I think I am in a nostalgic mood again, and the best way to get over it is just spilling it all out.
Earlier in one of the post I compared life in the 80s to the 90s, now I feel like talking about some of the things in detail. I think for now I want to write about shopping habits in the 80s.
A few minutes walk from my house we had a few shops: a book and stationary shop, a general store and a few other odd makeshift samosa wallas. My favorite was the bookshop, when I was a kid I was obsessed with stationary; I had an enviable collection of erasures (we would call them rubbers and only later found out that was rude), sharpeners (we would call them shopners), pencils, crayons, markers, and geometry boxes. I had like a hundred of the brown pencils, in our days it was the new thing, they had a very light fragrance and were just the accessory to have; add to this the colorful collection of, I think Milan erasures; and a whole range of other odd things, like weird shaped sharpeners, the 12 color market set, foot rulers – so I could draw neat headlines in red or blue. Different colored ink became popular in those days as well, so I had the red ink pot, the blue one, the black one and the green one. Every night before going to school I would reload my dollar pens.
I was also really into story books, Tarzan, Umaro Ayyar, Gul e Bakaoli, the talim or tarbiyyat magazine; as a result jadogar, jinn, churail, bona, and shahzadi used to be a very important part of my imagination. I used to love reading that stuff, but what I loved even more was having all off those little story books. I remember the cheap ones used to cost 4 anay and the more expensive ones were like 8 Rs or something. I used to save up to buy the more expensive ones.
Because of these strange interests, I used to spend hours in the book shop. In those days everyone knew everyone, so it was not a big deal, the uncle in the book shop was always very nice to me and my parents would never mind my spending time in the shop.
The second favorite shop was the general store, we used to go there to get ‘cheez’; it was a generic word and can be translated as ‘stuff’, so if anyone asked where are you going, I would say cheez laynay. I used to love the mitchells toffee and mayfair’s bon bon (the thin fruity ones) and the milk toffee with a cow on it, forget the name. Nimko and golden chips were also favorites and I should also mention wafer biscuits. These were real treats for us.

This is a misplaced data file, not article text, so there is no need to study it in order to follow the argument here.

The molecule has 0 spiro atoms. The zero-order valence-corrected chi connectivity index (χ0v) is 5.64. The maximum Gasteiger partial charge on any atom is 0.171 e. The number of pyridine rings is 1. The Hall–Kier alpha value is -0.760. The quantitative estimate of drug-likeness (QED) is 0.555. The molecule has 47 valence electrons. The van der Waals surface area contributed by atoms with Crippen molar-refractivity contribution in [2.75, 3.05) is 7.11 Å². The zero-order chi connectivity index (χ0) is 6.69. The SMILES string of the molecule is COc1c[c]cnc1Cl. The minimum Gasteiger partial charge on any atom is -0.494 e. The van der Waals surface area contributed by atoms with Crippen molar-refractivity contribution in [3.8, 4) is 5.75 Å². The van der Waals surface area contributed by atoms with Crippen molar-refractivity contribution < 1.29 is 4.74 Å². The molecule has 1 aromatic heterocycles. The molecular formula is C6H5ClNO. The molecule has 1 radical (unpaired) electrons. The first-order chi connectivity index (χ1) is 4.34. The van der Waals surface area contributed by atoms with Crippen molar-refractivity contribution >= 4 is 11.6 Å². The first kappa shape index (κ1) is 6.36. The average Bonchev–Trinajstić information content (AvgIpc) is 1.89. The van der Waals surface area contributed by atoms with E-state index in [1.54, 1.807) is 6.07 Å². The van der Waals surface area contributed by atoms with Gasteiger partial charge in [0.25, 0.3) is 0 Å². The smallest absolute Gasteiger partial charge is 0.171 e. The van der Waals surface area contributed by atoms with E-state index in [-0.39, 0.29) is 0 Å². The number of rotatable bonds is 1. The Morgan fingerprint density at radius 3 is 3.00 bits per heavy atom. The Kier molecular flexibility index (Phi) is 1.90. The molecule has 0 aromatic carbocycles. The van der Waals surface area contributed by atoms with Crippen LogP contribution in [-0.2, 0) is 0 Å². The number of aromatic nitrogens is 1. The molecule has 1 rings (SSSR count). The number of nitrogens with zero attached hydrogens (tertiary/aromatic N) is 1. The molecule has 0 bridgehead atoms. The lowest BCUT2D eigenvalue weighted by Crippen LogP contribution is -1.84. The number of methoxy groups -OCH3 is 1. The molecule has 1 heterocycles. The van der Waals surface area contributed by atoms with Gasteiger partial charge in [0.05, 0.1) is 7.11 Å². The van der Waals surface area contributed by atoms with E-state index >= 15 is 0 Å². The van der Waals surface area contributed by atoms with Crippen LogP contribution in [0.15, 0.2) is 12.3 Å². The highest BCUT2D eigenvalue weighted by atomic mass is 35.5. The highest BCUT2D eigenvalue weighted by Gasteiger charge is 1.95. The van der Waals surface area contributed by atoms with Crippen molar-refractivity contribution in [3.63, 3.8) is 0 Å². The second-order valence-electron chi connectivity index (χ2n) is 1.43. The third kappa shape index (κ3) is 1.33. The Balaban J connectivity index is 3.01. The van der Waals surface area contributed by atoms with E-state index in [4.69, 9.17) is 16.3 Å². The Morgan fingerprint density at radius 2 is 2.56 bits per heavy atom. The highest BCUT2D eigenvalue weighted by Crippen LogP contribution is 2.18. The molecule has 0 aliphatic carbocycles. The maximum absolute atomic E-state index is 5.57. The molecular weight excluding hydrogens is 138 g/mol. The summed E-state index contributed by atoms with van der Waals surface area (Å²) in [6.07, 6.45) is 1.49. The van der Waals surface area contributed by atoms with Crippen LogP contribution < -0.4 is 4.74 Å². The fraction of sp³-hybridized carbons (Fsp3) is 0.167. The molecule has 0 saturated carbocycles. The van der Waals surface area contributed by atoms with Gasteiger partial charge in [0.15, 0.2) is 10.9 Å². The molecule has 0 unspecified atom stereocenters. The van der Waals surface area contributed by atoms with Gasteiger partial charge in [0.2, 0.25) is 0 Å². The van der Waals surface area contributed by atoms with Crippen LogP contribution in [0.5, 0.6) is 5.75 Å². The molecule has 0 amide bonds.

Whenever I was short on money I would buy barfi, for 8 anas I would get enough for the day; I would carry in my pocket and ever so often would have a small bite. If I had more money I would have a samosa, with the chana chat and podeena sauce .. as I write my mouth waters at the thought of that amazing samosa.
How can I forget the imli aaloo bukharay wala, who used to pass through our gali every day. We boys were not allowed the imli and aalo Bukhara – my uncle would often ask me to empty my pockets to see if had any and if I did it would be confiscated. But I loved it, so what we would do is buy lots and hide them, wait until night and then we would go to the roof (chat) to enjoy our goodies – it was so much fun, defying authority etc.
Then there was also Hico, the kulfi wala, the challi wala, and the lachay wala. All of these items were coveted but back in the day we would only be allowed the luxury once in a week or something. Our family was adamant on disciplining us and we were often had to go without.